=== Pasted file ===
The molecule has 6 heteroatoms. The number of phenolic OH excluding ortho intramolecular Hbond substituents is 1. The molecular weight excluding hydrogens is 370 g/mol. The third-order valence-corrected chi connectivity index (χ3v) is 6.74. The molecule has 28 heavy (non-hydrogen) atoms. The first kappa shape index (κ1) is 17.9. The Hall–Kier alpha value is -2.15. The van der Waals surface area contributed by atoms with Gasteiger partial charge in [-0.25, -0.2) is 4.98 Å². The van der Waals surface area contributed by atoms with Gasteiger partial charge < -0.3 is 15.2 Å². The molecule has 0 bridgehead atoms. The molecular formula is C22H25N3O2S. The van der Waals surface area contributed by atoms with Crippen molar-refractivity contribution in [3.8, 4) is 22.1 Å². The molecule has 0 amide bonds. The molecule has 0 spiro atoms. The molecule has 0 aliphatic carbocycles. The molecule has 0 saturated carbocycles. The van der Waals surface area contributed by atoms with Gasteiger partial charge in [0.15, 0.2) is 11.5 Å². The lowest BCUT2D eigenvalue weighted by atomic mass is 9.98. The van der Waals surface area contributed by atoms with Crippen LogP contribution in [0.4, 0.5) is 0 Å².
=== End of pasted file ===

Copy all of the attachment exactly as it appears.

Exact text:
The molecule has 6 heteroatoms. The number of phenolic OH excluding ortho intramolecular Hbond substituents is 1. The molecular weight excluding hydrogens is 370 g/mol. The third-order valence-corrected chi connectivity index (χ3v) is 6.74. The molecule has 28 heavy (non-hydrogen) atoms. The first kappa shape index (κ1) is 17.9. The Hall–Kier alpha value is -2.15. The van der Waals surface area contributed by atoms with Gasteiger partial charge in [-0.25, -0.2) is 4.98 Å². The van der Waals surface area contributed by atoms with Gasteiger partial charge < -0.3 is 15.2 Å². The molecule has 0 bridgehead atoms. The molecular formula is C22H25N3O2S. The van der Waals surface area contributed by atoms with Crippen molar-refractivity contribution in [3.8, 4) is 22.1 Å². The molecule has 0 amide bonds. The molecule has 0 spiro atoms. The molecule has 0 aliphatic carbocycles. The molecule has 0 saturated carbocycles. The van der Waals surface area contributed by atoms with Gasteiger partial charge in [0.15, 0.2) is 11.5 Å². The lowest BCUT2D eigenvalue weighted by atomic mass is 9.98. The van der Waals surface area contributed by atoms with Crippen LogP contribution in [0.4, 0.5) is 0 Å².